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The abuse that 4-year-old Myls Dobson suffered — the beatings, burnings and deprivation — lasted for three weeks and ended with his death in January 2014. The prison term his killer faces will be far longer than the life the little boy had. The woman who was charged with beating the boy to death in a Manhattan apartment while he was in her care pleaded guilty on Thursday to murder, the Manhattan district attorney, Cyrus R. Vance Jr., announced.

DA Vance announced three significant investments aimed at preventing crime and reforming the justice system, including new funding opportunities for: early diversion programs for low-level misdemeanor offenders; social enterprises for young people and formerly incarcerated individuals; and innovative transition programs for youth who are transitioning out of foster care. The Manhattan District Attorney’s Office is funding these initiatives through its Criminal Justice Investment Initiative (“CJII”), which it created using criminal forfeiture funds – separate from the Office’s annual budget or taxpayer dollars – obtained through settlements with international banks for violating U.S. sanctions. A strategic plan outlining the fund’s vision, goals, and specific funding priorities for innovative and effective community projects can be found here.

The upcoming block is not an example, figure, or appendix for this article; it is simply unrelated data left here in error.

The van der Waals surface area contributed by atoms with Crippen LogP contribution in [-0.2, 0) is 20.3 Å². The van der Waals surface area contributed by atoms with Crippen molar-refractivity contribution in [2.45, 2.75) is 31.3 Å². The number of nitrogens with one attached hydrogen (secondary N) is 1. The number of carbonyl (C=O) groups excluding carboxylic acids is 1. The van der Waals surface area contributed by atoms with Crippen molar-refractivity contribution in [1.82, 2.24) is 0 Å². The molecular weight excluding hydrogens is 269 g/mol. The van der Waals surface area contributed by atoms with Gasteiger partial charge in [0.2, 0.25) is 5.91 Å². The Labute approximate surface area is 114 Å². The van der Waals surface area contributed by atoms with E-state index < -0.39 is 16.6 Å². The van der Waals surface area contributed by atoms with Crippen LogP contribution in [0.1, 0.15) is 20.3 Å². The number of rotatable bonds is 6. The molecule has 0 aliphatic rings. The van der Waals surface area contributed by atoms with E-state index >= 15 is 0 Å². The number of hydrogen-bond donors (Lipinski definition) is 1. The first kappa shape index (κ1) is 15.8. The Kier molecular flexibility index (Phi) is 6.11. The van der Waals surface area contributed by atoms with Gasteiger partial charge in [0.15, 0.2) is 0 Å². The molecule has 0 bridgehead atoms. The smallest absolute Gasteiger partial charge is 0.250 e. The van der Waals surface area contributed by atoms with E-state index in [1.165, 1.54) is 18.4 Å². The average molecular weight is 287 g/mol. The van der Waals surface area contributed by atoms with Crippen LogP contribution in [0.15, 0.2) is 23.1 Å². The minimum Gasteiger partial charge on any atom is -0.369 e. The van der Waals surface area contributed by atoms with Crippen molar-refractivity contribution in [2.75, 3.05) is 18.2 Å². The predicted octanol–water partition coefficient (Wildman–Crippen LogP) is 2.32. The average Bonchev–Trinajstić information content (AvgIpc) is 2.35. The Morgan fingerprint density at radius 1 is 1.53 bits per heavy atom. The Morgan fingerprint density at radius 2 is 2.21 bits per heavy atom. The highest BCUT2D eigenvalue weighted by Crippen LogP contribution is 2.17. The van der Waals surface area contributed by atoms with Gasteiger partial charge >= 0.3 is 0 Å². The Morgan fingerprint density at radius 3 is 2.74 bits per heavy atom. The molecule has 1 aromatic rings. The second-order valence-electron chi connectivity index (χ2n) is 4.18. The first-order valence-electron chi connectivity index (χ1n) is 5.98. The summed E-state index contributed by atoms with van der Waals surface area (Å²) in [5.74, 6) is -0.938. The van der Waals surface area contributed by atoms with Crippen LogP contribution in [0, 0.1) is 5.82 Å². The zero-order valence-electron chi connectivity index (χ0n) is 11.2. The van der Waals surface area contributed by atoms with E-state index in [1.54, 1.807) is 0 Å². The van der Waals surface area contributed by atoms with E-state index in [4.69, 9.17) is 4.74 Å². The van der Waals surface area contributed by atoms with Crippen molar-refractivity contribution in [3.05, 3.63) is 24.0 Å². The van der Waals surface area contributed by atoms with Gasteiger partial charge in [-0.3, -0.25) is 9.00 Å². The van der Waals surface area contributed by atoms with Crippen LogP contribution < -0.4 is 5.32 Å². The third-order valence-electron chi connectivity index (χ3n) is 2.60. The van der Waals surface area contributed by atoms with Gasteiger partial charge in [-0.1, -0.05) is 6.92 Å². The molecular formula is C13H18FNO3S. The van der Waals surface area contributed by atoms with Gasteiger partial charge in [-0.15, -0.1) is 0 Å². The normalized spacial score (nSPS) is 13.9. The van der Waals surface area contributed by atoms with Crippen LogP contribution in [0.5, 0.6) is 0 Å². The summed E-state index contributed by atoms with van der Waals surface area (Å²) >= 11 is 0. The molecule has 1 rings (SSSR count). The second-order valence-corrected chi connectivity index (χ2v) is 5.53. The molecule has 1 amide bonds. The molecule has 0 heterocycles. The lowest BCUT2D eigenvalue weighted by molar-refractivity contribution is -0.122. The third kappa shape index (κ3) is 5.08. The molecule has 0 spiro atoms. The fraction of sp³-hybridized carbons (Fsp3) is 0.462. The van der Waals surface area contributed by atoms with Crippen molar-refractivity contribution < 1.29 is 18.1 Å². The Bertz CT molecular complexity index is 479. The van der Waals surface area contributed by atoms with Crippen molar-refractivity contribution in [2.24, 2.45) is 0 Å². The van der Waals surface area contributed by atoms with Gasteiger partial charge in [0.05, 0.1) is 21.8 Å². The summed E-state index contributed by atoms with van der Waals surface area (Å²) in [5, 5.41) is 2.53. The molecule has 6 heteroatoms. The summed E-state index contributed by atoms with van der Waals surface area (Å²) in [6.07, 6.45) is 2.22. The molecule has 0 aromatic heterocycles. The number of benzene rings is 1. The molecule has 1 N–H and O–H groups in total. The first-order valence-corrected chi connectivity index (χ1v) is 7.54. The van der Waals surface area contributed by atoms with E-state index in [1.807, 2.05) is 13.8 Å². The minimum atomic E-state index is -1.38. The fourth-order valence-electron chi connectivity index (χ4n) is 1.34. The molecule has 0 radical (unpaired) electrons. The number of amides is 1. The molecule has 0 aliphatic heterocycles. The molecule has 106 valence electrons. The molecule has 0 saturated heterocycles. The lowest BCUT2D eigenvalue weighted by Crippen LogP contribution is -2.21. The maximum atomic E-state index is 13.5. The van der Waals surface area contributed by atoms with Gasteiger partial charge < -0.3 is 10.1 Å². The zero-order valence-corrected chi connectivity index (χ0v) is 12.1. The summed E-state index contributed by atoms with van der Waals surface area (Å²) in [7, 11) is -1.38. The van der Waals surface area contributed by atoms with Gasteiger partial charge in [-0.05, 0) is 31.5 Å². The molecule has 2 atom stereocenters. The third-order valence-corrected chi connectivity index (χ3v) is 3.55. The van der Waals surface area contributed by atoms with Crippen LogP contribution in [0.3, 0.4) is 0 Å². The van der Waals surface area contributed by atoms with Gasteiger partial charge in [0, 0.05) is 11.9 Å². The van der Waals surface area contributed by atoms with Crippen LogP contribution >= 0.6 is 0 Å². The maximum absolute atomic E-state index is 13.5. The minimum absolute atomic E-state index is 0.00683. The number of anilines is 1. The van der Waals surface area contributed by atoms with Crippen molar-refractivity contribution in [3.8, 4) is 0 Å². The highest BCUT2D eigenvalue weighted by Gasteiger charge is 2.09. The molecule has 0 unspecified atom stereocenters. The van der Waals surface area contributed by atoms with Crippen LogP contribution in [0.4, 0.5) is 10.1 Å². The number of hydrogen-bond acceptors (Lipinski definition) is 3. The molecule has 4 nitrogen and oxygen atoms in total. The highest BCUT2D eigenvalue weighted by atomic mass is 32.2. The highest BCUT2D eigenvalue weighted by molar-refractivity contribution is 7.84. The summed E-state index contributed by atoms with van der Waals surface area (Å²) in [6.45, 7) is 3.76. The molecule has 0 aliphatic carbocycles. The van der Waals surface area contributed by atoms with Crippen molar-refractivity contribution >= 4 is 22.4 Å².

DA Vance announced the guilty plea of Kryzie King for the murder of four-year-old Myls Dobson. King pleaded guilty in New York State Supreme Court to all of the charges against her: Murder in the Second Degree, Assault in the First Degree, Attempted Assault in the First Degree, and six counts of Assault in the Second Degree. King is expected to be sentenced on October 21, 2016.  

DA Vance announced the indictment of Abraham Cucuta for fatally shooting two men in East Harlem in June 2007. The defendant is charged in a New York State Supreme Court indictment with two counts each of Murder in the First and Second Degrees.

Standing near a table covered with curved carvings of Chinese nobles and flanked by giant tusks, the Manhattan district attorney, Cyrus R. Vance Jr., expressed outrage that stores in New York continued to profit from ivory sales, even after the Legislature had banned them except in limited cases.
 
“Sadly, New York remains one of the world markets for elephant ivory and I think it’s unacceptable,” he said. “If you are trading in the bounty of these endangered species, now is the time to stop.”